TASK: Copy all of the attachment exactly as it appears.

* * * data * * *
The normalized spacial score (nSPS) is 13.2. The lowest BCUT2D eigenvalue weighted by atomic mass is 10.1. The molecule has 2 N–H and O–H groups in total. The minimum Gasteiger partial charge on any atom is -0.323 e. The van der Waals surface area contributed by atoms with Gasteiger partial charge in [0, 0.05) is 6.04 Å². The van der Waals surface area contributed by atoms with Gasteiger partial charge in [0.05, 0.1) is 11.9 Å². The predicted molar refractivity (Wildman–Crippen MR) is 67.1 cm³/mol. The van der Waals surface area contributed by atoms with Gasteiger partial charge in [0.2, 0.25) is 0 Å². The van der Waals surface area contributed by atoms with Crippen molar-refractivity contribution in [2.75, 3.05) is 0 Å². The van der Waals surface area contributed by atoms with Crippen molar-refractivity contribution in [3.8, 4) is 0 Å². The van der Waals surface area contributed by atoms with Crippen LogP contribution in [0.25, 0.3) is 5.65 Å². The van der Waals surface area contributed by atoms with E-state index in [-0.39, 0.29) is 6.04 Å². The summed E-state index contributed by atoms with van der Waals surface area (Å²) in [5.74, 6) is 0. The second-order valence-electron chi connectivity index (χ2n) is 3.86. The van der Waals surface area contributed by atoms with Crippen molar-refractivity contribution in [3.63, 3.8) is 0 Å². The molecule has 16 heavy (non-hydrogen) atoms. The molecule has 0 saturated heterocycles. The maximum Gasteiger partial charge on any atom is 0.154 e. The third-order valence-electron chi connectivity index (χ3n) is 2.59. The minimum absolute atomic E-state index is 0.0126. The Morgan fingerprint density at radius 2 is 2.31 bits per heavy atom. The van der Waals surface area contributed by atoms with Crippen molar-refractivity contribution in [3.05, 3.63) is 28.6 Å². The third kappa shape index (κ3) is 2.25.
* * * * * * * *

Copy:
The normalized spacial score (nSPS) is 13.2. The lowest BCUT2D eigenvalue weighted by atomic mass is 10.1. The molecule has 2 N–H and O–H groups in total. The minimum Gasteiger partial charge on any atom is -0.323 e. The van der Waals surface area contributed by atoms with Gasteiger partial charge in [0, 0.05) is 6.04 Å². The van der Waals surface area contributed by atoms with Gasteiger partial charge in [0.05, 0.1) is 11.9 Å². The predicted molar refractivity (Wildman–Crippen MR) is 67.1 cm³/mol. The van der Waals surface area contributed by atoms with Gasteiger partial charge in [0.2, 0.25) is 0 Å². The van der Waals surface area contributed by atoms with Crippen molar-refractivity contribution in [2.75, 3.05) is 0 Å². The van der Waals surface area contributed by atoms with Crippen molar-refractivity contribution in [3.8, 4) is 0 Å². The van der Waals surface area contributed by atoms with Crippen LogP contribution in [0.25, 0.3) is 5.65 Å². The van der Waals surface area contributed by atoms with E-state index in [-0.39, 0.29) is 6.04 Å². The summed E-state index contributed by atoms with van der Waals surface area (Å²) in [5.74, 6) is 0. The second-order valence-electron chi connectivity index (χ2n) is 3.86. The van der Waals surface area contributed by atoms with Crippen molar-refractivity contribution in [3.63, 3.8) is 0 Å². The molecule has 16 heavy (non-hydrogen) atoms. The molecule has 0 saturated heterocycles. The maximum Gasteiger partial charge on any atom is 0.154 e. The third-order valence-electron chi connectivity index (χ3n) is 2.59. The minimum absolute atomic E-state index is 0.0126. The Morgan fingerprint density at radius 2 is 2.31 bits per heavy atom. The van der Waals surface area contributed by atoms with Crippen molar-refractivity contribution in [3.05, 3.63) is 28.6 Å². The third kappa shape index (κ3) is 2.25.